Maurice Noel Duggan ranks with Katherine Mansfield and Frank Sargeson as one of New Zealand’s greatest short-story writers and literary stylists. He was born in Auckland on 25 November 1922 and grew up on the North Shore. His father, Robert Harbron Duggan, emigrated from Ireland to New Zealand after the death of his first wife, and became the manager of George Court and Sons Limited, a large Auckland department store. He soon married again. Maurice Duggan’s mother, Mary Ellen Condon, was New Zealand-born but of Irish extraction. Duggan had three sisters, and a half-brother from his father’s earlier marriage.
Mary Duggan died suddenly of heart failure in May 1930 and Duggan’s father married for a third time less than 18 months later. This led to tensions within the family, later explored in Duggan’s fiction. In 1935 Robert Duggan left George Court’s and moved his family to Paeroa to open his own business. Maurice returned to Auckland a year later to attend Sacred Heart College but, unhappy with the school environment and with the Catholic faith in which he had been raised, he stayed less than nine months before going back to Paeroa. He worked at a variety of odd jobs, and continued to do so after settling in Auckland once more in 1938.
Duggan displayed no interest in literature as a child, and his main interest while an adolescent was cycling. But in 1940 he contracted acute osteomyelitis (inflammation of the bone) in his left leg, was hospitalised, and had his leg amputated. The loss was devastating. During the lengthy period of recuperation that followed, and afterwards during the often lonely war years, Duggan became interested in reading, and then in writing, as a way of releasing his pent-up emotions. In February 1944 he made contact with Frank Sargeson at his Takapuna bach, and the older, established writer quickly became Duggan’s literary mentor.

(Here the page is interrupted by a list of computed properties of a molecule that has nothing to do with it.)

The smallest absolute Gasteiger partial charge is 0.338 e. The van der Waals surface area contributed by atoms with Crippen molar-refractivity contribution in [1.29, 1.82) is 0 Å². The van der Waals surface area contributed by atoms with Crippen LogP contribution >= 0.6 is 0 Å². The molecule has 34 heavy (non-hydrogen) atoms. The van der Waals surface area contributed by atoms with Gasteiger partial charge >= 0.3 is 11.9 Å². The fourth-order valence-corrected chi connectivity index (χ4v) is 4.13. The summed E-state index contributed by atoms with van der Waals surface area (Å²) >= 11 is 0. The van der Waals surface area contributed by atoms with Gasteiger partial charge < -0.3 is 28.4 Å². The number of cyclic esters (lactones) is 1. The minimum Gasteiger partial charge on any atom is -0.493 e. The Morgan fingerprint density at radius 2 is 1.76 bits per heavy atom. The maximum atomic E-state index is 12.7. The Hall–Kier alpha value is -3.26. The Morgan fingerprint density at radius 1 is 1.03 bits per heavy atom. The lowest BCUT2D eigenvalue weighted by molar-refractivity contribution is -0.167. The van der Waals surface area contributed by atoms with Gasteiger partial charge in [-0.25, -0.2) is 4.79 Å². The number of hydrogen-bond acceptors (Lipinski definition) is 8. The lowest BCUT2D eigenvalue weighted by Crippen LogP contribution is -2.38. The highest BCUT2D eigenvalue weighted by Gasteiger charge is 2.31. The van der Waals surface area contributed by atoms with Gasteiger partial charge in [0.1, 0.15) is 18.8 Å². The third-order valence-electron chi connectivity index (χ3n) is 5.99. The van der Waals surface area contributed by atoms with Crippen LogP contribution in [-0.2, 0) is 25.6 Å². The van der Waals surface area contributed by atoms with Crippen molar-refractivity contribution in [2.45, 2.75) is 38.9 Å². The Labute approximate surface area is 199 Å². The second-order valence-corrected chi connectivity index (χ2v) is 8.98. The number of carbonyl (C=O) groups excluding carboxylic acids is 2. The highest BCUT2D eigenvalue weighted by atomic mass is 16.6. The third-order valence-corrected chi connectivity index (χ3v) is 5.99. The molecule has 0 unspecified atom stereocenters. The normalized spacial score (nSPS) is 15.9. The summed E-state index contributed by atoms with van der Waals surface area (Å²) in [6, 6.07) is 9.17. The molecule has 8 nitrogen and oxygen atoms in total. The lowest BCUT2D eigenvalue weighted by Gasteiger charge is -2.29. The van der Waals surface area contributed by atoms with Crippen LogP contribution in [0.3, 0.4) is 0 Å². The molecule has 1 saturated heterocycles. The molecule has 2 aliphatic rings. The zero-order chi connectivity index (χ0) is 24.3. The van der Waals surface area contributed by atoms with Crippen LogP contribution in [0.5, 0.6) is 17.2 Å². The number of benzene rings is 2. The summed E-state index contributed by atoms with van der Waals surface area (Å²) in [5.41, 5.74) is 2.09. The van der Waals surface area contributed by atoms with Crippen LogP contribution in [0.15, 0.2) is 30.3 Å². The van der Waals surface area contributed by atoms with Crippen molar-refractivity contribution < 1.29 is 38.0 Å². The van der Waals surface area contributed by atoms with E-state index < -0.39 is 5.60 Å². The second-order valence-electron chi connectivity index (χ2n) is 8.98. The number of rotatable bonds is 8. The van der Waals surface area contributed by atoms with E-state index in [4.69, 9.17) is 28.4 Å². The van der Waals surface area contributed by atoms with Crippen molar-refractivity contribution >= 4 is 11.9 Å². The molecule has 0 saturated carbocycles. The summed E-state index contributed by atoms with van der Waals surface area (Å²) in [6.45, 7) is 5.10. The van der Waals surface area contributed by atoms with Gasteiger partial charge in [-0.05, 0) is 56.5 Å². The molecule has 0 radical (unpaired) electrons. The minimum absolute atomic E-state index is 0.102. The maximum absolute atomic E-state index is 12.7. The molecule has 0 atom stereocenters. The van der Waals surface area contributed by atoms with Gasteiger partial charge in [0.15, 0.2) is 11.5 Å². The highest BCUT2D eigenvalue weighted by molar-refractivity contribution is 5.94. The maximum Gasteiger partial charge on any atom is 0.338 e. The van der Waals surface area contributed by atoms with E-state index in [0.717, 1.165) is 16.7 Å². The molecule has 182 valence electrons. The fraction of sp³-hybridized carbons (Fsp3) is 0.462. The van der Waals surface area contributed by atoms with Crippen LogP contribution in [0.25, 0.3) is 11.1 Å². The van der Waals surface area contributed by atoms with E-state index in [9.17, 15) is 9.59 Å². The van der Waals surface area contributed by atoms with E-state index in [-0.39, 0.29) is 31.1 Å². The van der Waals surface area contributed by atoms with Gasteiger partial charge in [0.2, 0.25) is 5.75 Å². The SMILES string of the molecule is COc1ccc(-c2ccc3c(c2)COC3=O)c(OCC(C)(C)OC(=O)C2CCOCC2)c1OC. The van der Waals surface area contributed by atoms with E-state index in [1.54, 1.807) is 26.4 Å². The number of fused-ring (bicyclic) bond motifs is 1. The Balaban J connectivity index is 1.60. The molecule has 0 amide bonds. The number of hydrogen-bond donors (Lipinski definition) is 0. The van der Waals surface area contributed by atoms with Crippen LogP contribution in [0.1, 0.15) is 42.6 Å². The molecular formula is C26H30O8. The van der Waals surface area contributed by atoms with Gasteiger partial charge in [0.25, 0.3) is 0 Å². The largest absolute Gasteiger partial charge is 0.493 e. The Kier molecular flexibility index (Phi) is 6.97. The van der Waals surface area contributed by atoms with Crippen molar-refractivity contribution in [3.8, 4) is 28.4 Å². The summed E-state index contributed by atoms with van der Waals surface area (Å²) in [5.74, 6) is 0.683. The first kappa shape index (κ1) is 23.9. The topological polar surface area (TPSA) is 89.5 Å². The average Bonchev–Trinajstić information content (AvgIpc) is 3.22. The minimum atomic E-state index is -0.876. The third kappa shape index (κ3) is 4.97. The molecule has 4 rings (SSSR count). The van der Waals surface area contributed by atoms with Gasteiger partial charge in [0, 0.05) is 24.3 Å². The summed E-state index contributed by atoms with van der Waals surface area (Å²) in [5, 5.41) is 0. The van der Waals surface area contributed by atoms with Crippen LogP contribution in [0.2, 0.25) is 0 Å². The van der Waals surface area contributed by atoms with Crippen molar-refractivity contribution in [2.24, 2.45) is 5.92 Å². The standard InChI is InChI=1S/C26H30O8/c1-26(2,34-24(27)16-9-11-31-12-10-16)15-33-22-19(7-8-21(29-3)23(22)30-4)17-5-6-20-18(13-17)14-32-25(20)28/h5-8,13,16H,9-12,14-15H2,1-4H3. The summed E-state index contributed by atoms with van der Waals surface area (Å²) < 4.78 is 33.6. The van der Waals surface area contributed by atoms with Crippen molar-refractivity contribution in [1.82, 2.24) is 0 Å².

Sargeson introduced Duggan to other aspiring writers on the North Shore, such as Greville Texidor and John Reece Cole. As the war ended, young literary figures, including Keith Sinclair and Kendrick Smithyman, returned to New Zealand. These Auckland writers were to become Duggan’s lifelong friends. It was at a literary gathering at Greville Texidor’s house that Duggan met Barbara Mary Platts, a physiotherapist then working at Auckland Hospital. They were married at St Peter’s Church, Takapuna, on 11 February 1946. A year later they bought a section and had a house built at Forrest Hill, then on the northern outskirts of Auckland. Duggan lived there on and off for the remainder of his life.
From the beginning Duggan rejected Sargeson’s New Zealand-colloquial early style and, with his mentor’s encouragement, displayed an elaborateness and an impatience with conventional form that were to become features of his work. His early stories were weakened by what Duggan himself later described as a ‘habit of rhetoric’. But soon his writing was showing a stylishness and sophistication that was in marked contrast to the social realist direction of New Zealand fiction, and he had developed an attention to language that more resembled poetry than prose. ‘Six place names and a girl’, a series of short, evocative paragraphs describing areas on the Hauraki Plains and the feelings of a runaway boy, proved a technical breakthrough. It was published in Landfall, as was most of Duggan’s later fiction.